In its comment, the Society of American Law Teachers (SALT’) raised excellent questions about the the  likely, although unintended, consequences,

Having employers pay students also raises difficult questions about control of the assignment and crediting process. Could the employer fire a student for not performing at high enough levels?
Would a faculty supervisor be able to reassign a student if the employer failed to provide adequate onsite supervision if that would have implications for other students working for that employer, with or
without receiving academic credit? Could students refuse tasks assigned by their paying employer if those tasks were not consistent with the learning goals and the placement expectations? Would students be willing to discuss frankly with faculty supervisors any externship site supervision problems if they worried that it could mean displeasing an employer and potentially losing income. These are just
some of the troubling pedagogical issues likely to arise if students earn academic credit for paid employment.

We do need to find ways to reduce law school costs and defray student debt,   but not at the expense of providing appropriately designed and equally available academic experiences.  The Council made the right decision for legal education and for law students.

 

 

 

One Response

  1. I have to agree: allowing students to earn academic credit for paid employment raises several troubling pedagogical issues. Beyond the purely pedagogical issues, though, is this side issue of identity: how exactly to define or categorize the student paid by an employer for work the student performs both for the employer and for school credit.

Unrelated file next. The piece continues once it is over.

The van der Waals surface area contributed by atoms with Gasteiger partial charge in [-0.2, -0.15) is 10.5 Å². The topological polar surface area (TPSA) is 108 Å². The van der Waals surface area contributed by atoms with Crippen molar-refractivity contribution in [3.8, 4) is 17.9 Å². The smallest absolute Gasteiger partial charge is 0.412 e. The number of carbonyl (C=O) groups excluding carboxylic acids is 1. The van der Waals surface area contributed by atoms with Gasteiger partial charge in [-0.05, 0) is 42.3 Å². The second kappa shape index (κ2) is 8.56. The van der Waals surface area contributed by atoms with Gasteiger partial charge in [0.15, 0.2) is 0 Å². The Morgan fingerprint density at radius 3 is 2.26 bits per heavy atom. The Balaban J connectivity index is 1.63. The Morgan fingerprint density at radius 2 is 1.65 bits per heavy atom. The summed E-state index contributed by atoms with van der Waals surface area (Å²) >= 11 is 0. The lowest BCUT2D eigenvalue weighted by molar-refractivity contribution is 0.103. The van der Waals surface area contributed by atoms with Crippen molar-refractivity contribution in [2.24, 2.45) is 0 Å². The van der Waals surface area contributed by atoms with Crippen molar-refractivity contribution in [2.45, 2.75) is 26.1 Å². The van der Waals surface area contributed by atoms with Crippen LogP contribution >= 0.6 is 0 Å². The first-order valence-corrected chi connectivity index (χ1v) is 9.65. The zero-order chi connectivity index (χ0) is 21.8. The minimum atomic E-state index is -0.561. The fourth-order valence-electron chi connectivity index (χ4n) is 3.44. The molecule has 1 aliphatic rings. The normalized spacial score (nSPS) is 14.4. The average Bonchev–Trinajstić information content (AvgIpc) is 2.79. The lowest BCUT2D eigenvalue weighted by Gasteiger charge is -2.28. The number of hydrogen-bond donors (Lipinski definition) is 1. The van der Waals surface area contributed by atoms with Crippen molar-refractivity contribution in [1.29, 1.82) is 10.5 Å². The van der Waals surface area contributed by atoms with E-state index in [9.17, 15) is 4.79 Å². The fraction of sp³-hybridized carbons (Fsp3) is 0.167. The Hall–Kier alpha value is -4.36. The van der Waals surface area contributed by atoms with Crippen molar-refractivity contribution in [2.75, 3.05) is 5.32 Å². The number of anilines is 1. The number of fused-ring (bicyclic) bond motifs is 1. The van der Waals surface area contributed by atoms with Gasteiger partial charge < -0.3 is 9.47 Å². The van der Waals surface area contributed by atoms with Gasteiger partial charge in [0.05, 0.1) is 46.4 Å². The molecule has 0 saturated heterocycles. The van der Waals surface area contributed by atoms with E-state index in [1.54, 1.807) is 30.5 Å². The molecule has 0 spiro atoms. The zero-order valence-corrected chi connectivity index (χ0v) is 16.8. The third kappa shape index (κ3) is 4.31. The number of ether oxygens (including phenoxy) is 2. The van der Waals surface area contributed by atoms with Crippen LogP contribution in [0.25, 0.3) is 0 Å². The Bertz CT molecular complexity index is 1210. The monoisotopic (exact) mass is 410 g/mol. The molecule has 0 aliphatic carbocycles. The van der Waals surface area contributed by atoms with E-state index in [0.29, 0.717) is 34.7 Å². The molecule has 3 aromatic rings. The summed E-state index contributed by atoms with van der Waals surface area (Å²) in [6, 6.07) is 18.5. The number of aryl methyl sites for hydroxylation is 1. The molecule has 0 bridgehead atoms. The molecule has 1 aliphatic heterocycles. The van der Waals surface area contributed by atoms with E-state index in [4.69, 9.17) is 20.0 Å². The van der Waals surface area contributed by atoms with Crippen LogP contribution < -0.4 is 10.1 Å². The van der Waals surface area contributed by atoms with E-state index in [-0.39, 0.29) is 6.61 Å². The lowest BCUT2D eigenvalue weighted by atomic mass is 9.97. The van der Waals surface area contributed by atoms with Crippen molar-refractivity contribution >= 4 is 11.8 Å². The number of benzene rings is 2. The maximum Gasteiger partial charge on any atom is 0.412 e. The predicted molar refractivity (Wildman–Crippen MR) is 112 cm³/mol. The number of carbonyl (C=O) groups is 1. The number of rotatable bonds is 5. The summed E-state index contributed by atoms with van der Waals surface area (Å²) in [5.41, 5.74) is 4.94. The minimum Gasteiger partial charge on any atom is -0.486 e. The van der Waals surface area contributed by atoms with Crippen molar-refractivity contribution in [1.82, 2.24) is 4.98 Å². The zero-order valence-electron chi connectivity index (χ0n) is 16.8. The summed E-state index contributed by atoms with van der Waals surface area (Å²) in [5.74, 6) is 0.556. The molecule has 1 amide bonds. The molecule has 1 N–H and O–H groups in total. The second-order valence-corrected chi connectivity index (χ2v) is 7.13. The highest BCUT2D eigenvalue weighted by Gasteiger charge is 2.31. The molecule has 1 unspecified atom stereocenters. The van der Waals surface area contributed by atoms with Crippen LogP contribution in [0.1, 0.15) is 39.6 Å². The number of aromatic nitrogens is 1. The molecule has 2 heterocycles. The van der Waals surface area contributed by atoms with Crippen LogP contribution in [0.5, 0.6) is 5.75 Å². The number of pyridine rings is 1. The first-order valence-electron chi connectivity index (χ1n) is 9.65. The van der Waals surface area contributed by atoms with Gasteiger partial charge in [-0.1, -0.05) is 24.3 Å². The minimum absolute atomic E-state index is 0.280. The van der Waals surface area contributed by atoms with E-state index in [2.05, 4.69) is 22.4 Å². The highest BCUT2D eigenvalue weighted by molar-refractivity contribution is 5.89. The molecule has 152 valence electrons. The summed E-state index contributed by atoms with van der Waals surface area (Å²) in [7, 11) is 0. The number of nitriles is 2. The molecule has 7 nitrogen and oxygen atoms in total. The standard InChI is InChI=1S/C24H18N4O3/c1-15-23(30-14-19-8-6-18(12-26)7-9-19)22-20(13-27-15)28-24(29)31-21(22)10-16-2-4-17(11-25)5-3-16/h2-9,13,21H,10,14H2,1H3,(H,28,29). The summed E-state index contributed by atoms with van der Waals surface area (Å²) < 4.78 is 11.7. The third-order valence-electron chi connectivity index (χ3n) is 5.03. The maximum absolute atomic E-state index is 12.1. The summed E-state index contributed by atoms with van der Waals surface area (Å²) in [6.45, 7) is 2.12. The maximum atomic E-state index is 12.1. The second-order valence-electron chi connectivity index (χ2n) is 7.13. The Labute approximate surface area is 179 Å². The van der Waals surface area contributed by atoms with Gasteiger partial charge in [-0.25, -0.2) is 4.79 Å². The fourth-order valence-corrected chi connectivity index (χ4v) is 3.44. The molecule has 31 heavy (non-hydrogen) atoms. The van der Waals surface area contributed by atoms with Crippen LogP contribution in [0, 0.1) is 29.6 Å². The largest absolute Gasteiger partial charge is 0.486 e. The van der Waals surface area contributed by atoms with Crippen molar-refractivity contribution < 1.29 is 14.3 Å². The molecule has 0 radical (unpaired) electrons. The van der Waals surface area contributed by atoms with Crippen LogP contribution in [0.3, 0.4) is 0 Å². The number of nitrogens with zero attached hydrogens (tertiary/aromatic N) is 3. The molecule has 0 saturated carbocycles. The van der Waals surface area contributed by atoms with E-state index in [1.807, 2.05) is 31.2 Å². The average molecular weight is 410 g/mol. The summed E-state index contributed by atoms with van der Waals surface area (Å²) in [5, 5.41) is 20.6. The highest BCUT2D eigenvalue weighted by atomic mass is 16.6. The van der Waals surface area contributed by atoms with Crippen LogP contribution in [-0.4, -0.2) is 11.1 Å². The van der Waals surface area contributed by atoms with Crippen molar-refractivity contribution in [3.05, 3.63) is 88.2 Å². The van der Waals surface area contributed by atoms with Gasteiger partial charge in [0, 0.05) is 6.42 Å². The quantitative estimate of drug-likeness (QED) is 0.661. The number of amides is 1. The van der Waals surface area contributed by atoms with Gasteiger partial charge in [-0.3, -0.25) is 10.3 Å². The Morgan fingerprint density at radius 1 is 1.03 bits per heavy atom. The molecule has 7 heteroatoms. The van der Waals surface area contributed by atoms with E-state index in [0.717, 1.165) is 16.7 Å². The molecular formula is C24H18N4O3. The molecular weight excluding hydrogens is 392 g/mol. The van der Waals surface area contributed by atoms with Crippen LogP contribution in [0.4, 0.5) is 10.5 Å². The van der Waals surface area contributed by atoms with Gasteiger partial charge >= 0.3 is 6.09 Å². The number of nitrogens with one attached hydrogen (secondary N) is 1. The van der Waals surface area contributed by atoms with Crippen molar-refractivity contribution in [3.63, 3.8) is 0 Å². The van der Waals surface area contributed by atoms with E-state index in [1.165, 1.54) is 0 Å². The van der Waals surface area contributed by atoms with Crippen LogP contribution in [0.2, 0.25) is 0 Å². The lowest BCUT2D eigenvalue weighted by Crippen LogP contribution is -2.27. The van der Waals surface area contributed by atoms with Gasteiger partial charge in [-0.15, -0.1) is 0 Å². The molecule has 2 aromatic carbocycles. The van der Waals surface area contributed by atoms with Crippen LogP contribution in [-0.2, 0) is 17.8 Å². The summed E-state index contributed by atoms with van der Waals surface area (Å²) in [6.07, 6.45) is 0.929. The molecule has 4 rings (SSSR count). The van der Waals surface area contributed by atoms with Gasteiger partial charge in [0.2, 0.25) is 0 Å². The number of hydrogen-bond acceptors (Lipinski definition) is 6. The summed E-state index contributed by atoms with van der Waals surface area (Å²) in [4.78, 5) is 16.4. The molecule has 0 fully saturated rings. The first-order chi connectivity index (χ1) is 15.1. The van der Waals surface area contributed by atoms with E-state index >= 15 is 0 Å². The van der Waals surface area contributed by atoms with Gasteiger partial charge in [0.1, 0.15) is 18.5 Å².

I keep thinking of two National Labor Relations Board (NLRB) decisions that point out one dual-identity side problem of blurring the line between education and employment: Brown University, 342 NLRB 483 (2004) and Northwestern University, 13 RC 121359 ____ NLRB ____ (2014). In both cases, the issue was whether the students were students or employees. In Brown University, 342 NLRB 483 (2004), the Board found that graduate assistants were “primarily students,” and not “employees” after considering four factors: (1) the status of graduate assistants as students; (2) the role of the graduate student assistantships in graduate education; (3) the graduate student assistants’ relationship with the faculty; and (4) the financial support assistants received to attend the university. In deciding the relationship between graduate assistants and their university was primarily an educational rather than economic one, the Board focused in part on the relative time spent on work compared to study. There, students spent considerably more time on obtaining their degree than on work as an assistant. On a slightly different note, the Board in Northwestern University, decided that grant-in-aid scholarship football players were not “primarily students,” but instead were instead employees of the University for purposes of union organization. In both decisions, though, where students were asked to put their efforts was a significant factor in deciding their role. The role of student and the role of employee have different requirements.

    There is something inherently entangled about a student paying for or receiving a scholarship for an education that comes in part from an employer who pays the student who earns academic credit. In the intensely busy world of real life practice, client-centeredness and advancing the work of the employer take precedence. In legal education, student learning should come first. The Council made the right decision.